Access used to mean the time a parent spends with a child they usually don’t live with. For most family law cases, the term “access” has changed to parenting time. Now, all parents usually have parenting time. If you have a child protection case, the term access may still be used.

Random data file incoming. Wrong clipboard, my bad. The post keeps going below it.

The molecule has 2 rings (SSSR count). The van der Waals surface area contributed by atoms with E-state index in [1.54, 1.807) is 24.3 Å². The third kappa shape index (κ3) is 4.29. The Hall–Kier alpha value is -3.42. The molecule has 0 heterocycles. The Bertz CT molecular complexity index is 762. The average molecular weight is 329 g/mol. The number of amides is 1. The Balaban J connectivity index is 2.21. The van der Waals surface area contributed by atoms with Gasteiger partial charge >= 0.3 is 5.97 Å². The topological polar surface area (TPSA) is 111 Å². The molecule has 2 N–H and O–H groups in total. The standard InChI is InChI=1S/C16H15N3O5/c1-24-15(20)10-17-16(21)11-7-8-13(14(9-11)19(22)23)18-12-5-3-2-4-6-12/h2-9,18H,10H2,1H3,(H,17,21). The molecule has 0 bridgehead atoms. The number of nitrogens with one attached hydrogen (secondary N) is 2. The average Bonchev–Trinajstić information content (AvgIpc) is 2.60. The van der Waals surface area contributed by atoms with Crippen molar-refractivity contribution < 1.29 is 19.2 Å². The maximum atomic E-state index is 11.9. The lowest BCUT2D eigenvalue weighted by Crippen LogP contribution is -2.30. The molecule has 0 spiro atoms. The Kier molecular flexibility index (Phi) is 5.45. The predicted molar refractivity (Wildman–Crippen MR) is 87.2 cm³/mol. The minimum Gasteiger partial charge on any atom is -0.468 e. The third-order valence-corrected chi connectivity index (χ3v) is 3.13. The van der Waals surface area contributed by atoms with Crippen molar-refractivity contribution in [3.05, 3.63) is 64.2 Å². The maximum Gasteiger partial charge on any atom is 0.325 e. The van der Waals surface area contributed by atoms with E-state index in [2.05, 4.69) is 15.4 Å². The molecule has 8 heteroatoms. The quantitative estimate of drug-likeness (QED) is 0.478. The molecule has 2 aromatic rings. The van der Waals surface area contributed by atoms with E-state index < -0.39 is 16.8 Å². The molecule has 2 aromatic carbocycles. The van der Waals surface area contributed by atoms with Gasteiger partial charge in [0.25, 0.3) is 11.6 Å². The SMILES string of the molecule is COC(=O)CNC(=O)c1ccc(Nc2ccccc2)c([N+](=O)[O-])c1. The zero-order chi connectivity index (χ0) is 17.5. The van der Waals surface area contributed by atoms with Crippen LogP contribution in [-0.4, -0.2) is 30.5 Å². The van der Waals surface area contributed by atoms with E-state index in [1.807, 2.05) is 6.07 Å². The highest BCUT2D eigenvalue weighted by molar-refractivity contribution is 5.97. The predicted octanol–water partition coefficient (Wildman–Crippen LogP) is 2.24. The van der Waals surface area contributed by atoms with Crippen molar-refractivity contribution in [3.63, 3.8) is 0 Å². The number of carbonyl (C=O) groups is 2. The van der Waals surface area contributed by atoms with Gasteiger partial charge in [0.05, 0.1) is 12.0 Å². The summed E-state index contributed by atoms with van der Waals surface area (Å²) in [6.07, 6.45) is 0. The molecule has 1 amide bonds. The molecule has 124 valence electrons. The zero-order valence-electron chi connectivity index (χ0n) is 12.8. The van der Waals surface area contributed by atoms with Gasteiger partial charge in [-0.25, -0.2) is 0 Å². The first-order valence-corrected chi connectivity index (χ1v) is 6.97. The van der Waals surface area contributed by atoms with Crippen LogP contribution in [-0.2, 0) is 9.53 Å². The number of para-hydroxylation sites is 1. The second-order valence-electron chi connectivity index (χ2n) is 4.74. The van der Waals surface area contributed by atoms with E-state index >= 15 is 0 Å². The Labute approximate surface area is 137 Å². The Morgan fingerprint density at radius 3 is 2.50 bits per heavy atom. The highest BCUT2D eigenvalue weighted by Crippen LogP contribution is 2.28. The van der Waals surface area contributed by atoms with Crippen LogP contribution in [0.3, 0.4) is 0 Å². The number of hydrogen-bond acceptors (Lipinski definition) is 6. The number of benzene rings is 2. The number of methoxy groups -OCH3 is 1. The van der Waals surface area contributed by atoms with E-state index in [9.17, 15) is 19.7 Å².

Parenting time or access can be on a strict schedule, such as every other weekend, or on a flexible schedule. In some cases, it might be supervised, which means someone else, like a Children’s Aid Society worker or relative, watches the visit.

A person who has parenting time or access usually also has the right to information about the child’s well-being, such as information about their health and education.

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